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Exchange Rates Don't Matter

January 29, 2015

Most managers have at one time or another spent hours painstakingly crunching numbers on a financial statement only to discover that the result just doesn't make sense. What went wrong? Was there a typo? Decimal in the wrong place? Often, it just comes down to one fact:

Foreign Currency can really mess up a financial statement. I wrote in my previous essay that the wise manager holds the conflicting notion in his mind that currency both is and is not money (Foreign Currency Is Money... and it's Not Money), and I want to talk now about how to handle currency changes as they occur.

If you’re selling within China, for example, and 80% of your sales are done in Renminbi (RMB, often symbolized as CN¥) and the other 20% is made up of US Dollars ($), European Euros (€), and Japanese Yen (JP¥), then you need to use conversion factors to put everything into your base currency, CN¥ in this example. That doesn’t sound so difficult, but applying it in the real world gets tricky, and because of the complexity, business leaders often jump to simplistic conclusions that lead them in the wrong direction.

Let’s start with the simple math.

  • CN¥6.00 = $1.00. So a purchase in China of $200 equals CN¥1,200. Simple.
  • Let’s say you booked a sale of 30 pieces with a cost of CN¥40 each, a total purchase of CN¥1,200.
  • You wanted to make 25% profit, so you planned to sell it for CN¥1,600. But the customer wanted to pay in US dollars. With an exchange rate of CN¥6.00 = $1.00, the total sale price was $267.00
  • You then made the shipment and the customer paid you $267.00, but the exchange rate had changed in the four weeks between sales order and shipment to CN¥5.00 = $1.00. When you exchanged the money, you received only CN¥1,335 from the bank.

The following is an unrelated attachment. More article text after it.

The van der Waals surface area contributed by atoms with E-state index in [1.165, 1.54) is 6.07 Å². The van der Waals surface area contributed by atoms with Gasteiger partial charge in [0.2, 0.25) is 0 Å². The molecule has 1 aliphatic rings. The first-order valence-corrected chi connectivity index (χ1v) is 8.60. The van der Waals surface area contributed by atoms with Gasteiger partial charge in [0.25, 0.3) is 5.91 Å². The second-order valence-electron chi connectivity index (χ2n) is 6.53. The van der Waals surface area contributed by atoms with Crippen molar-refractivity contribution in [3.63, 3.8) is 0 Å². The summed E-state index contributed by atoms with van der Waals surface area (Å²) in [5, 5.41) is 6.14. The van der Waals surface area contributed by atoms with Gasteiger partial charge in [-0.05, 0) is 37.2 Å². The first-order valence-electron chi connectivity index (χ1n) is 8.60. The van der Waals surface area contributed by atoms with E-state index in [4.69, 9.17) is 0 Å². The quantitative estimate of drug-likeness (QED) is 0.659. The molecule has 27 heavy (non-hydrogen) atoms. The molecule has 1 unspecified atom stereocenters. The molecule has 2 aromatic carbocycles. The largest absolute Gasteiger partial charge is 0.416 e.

CN¥1,335. That stinks. You had planned on getting CN¥1,600, but you only got CN¥1,370 because of the change in exchange rate. Instead of 25% profit, your net profit was only 12%. Yikes!

Exchange rates impact the financial report, both favorably and unfavorably. Anyone doing international transactions must become accustomed to changing currency rates and learn to live with them. Like the weather, we can complain about changing rates, but we cannot do much to affect them.

Now, let’s get to the complexity of changing exchange rates. As currency rates go up and down, your balance sheet results are affected, as we just saw above. But in the long run, currency rates have no effect on your business. None. (Well, almost nothing. See wages below.)

"What? That’s crazy. Either something matters or it doesn’t. It can’t both matter in the short run and not matter in the long run," an old friend once told me. But I disagree, and let me explain. Let’s look at wire and cable as an example, and I want to break out a commodity product, like copper, from the rest of the product cost.

The price of copper remains the same around the globe. It may be $3.00/lb. in the USA, and it will be the same in Europe expressed in Euros (let’s say $1.00 = €1.25, so copper is €2.40/lb. or €5.28/kg), in Japan expressed in Japanese Yen, in England in British Pounds, etc. As the exchange rate moves in Europe, the price of copper on the international market also moves. So as the exchange rate changes from $1.00 = €1.25 to $1.00 = €1.50, you would expect the price of copper in Europe to go down from €2.40/lb. to €2.00/lb. This is exactly what would happen. That means that copper feels cheaper in Europe (the price went down), so all of the European cable manufacturers can buy inexpensive copper and can sell more cable to Americans.